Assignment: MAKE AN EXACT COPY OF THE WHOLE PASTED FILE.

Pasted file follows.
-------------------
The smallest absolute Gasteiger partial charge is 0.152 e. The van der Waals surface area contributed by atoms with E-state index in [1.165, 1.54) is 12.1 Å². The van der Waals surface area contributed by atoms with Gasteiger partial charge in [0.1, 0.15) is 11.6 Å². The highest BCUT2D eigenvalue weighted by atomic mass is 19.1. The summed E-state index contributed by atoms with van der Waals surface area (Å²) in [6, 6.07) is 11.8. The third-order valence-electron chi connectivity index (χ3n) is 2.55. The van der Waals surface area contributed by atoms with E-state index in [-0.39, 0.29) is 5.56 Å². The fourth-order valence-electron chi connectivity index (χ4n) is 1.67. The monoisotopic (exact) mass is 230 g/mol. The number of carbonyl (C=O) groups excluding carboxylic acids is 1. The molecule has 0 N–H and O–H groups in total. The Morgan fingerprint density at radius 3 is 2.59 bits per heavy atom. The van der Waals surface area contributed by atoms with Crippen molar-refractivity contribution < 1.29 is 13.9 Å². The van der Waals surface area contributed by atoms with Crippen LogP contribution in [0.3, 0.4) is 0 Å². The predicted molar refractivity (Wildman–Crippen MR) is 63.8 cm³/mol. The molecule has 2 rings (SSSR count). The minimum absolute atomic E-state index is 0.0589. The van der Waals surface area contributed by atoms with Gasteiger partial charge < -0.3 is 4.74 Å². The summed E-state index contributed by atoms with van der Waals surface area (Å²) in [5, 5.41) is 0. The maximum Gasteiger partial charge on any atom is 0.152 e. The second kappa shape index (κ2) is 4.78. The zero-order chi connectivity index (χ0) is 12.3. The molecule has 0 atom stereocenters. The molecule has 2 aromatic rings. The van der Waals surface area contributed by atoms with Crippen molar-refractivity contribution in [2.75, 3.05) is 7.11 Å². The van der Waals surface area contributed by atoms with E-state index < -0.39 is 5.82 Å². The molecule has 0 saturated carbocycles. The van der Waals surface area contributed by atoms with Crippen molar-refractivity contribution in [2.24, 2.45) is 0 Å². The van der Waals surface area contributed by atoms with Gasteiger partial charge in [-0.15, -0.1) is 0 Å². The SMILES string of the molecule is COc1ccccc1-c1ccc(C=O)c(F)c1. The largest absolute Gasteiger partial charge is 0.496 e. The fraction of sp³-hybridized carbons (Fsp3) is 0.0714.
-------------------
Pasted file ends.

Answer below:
The smallest absolute Gasteiger partial charge is 0.152 e. The van der Waals surface area contributed by atoms with E-state index in [1.165, 1.54) is 12.1 Å². The van der Waals surface area contributed by atoms with Gasteiger partial charge in [0.1, 0.15) is 11.6 Å². The highest BCUT2D eigenvalue weighted by atomic mass is 19.1. The summed E-state index contributed by atoms with van der Waals surface area (Å²) in [6, 6.07) is 11.8. The third-order valence-electron chi connectivity index (χ3n) is 2.55. The van der Waals surface area contributed by atoms with E-state index in [-0.39, 0.29) is 5.56 Å². The fourth-order valence-electron chi connectivity index (χ4n) is 1.67. The monoisotopic (exact) mass is 230 g/mol. The number of carbonyl (C=O) groups excluding carboxylic acids is 1. The molecule has 0 N–H and O–H groups in total. The Morgan fingerprint density at radius 3 is 2.59 bits per heavy atom. The van der Waals surface area contributed by atoms with Crippen molar-refractivity contribution < 1.29 is 13.9 Å². The van der Waals surface area contributed by atoms with Crippen LogP contribution in [0.3, 0.4) is 0 Å². The predicted molar refractivity (Wildman–Crippen MR) is 63.8 cm³/mol. The molecule has 2 rings (SSSR count). The minimum absolute atomic E-state index is 0.0589. The van der Waals surface area contributed by atoms with Gasteiger partial charge < -0.3 is 4.74 Å². The summed E-state index contributed by atoms with van der Waals surface area (Å²) in [5, 5.41) is 0. The maximum Gasteiger partial charge on any atom is 0.152 e. The second kappa shape index (κ2) is 4.78. The zero-order chi connectivity index (χ0) is 12.3. The molecule has 0 atom stereocenters. The molecule has 2 aromatic rings. The van der Waals surface area contributed by atoms with Crippen molar-refractivity contribution in [2.75, 3.05) is 7.11 Å². The van der Waals surface area contributed by atoms with E-state index < -0.39 is 5.82 Å². The molecule has 0 saturated carbocycles. The van der Waals surface area contributed by atoms with Crippen molar-refractivity contribution in [2.24, 2.45) is 0 Å². The van der Waals surface area contributed by atoms with Gasteiger partial charge in [-0.15, -0.1) is 0 Å². The SMILES string of the molecule is COc1ccccc1-c1ccc(C=O)c(F)c1. The largest absolute Gasteiger partial charge is 0.496 e. The fraction of sp³-hybridized carbons (Fsp3) is 0.0714.